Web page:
Massage Villa at 1437 Huntington Dr. in South Pasadena on Thursday, March…
South Pasadena officials this week postponed a hearing to revoke the business licenses of two massage parlors accused of prostitution, citing a need to build up a case against them.
A public hearing before the City Council had been set for March 7 after police charged the businesses owners with suspicion of disorderly conduct and two employees on suspicion of prostitution. The hearing, or any action on the matter, has been postponed indefinitely, city officials said Wednesday. The issue is in the hands of the city’s prosecutor.
“The case has to be built up and presented in another way,” said City Attorney Richard Adams. “It’s not lying dormant, it’s moving forward.”
South Pasadena police arrested Massage Villa owner Ling Ling Kuo, 44, of Alhambra, on Feb. 10 on suspicion of operating a disorderly house.
Two of his employees were also arrested: Xiaosu Xu, 25, of Diamond Bar, on suspicion of prostitution, and Li Jie Cui, on suspicion of interfering with an investigation.
King Spa Massage owner Mengdong Wang, 36, of Monterey Park, was arrested Jan. 27 on suspicion of operating a disorderly house. King Spa worker Ping Li, 49, of West Covina, was arrested on suspicion of prostitution.
In February, City Council members said they would take up the business license revocation even if the Los Angeles County District Attorney's Office declined to charge the suspects. South Pasadena has been trying to curb the number of massage establishments in the city.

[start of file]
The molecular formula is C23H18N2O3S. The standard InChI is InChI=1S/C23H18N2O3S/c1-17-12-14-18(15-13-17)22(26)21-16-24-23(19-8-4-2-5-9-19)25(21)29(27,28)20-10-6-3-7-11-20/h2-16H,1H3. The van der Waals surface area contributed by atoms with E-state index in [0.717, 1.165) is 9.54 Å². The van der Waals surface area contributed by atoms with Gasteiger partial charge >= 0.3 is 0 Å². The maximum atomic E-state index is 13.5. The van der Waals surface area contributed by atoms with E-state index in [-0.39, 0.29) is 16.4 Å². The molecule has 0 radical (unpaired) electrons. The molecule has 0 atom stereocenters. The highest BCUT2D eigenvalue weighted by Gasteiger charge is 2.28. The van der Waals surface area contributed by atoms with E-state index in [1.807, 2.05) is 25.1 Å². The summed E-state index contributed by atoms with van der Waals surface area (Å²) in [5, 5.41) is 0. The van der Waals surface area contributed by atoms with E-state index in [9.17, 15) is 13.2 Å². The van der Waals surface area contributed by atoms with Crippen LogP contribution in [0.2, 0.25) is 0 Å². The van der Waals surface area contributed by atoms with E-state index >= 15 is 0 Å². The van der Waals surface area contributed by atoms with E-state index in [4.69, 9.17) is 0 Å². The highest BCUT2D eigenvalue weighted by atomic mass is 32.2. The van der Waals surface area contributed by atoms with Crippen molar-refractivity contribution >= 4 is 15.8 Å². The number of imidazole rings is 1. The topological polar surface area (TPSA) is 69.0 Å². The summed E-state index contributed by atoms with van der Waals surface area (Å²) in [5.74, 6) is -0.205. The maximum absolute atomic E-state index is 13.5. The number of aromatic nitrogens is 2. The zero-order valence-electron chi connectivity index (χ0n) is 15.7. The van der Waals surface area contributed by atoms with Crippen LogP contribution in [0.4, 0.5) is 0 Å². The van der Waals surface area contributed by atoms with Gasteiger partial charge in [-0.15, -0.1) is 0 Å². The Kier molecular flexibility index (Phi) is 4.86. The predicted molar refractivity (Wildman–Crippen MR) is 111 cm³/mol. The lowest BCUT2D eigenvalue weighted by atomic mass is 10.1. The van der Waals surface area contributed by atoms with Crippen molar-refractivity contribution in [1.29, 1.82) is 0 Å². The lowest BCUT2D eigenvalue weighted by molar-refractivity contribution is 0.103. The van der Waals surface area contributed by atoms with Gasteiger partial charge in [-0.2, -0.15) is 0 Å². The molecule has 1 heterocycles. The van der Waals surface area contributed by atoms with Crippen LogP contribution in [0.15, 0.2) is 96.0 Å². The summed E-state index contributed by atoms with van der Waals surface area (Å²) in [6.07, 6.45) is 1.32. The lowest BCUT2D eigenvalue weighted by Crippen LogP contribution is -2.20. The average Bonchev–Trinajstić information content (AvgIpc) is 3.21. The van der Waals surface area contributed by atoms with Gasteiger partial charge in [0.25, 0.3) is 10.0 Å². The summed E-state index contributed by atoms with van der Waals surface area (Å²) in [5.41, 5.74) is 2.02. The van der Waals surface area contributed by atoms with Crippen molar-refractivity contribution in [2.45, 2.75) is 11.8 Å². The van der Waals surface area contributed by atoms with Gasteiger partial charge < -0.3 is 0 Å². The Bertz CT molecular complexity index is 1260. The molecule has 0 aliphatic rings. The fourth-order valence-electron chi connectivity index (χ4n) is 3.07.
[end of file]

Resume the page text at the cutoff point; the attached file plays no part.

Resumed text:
An attorney for one of the parlors warned the city it may be premature to revoke their business permits before there has been any finding of wrongdoing.
At Wednesday's council meeting, South Pasadena resident Kelly Conte said she wants the city to take action and that believes the matter was postponed because officials are concerned about opening themselves up to a lawsuit.
“It seems the council is hiding under the impression that we cannot do anything because of liability, we cannot do anything because of confidentiality, we cannot do anything because it’s a salacious matter,” Conte said. “Inaction in the face of liability is not accountability.”
Adams said that was not the case and that the city prosecutor and police department are aggressively pursuing the matter.
“I don’t understand why a license revocation hearing has to wait for the city prosecutor,” said Councilman Philip Putnam. “It isn’t dependent on a criminal prosecution.”
South Pasadena authorities said it could take a while before the DA's office decides whether to file charges.
"To prosecute these cases there's got to be a lot of evidence built up," said Mayor Pro Tem Michael Cacciotti, who is also a California Deputy Attorney General. "Otherwise you prosecute, you lose and they're still there."
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-- Adolfo Flores, Times Community News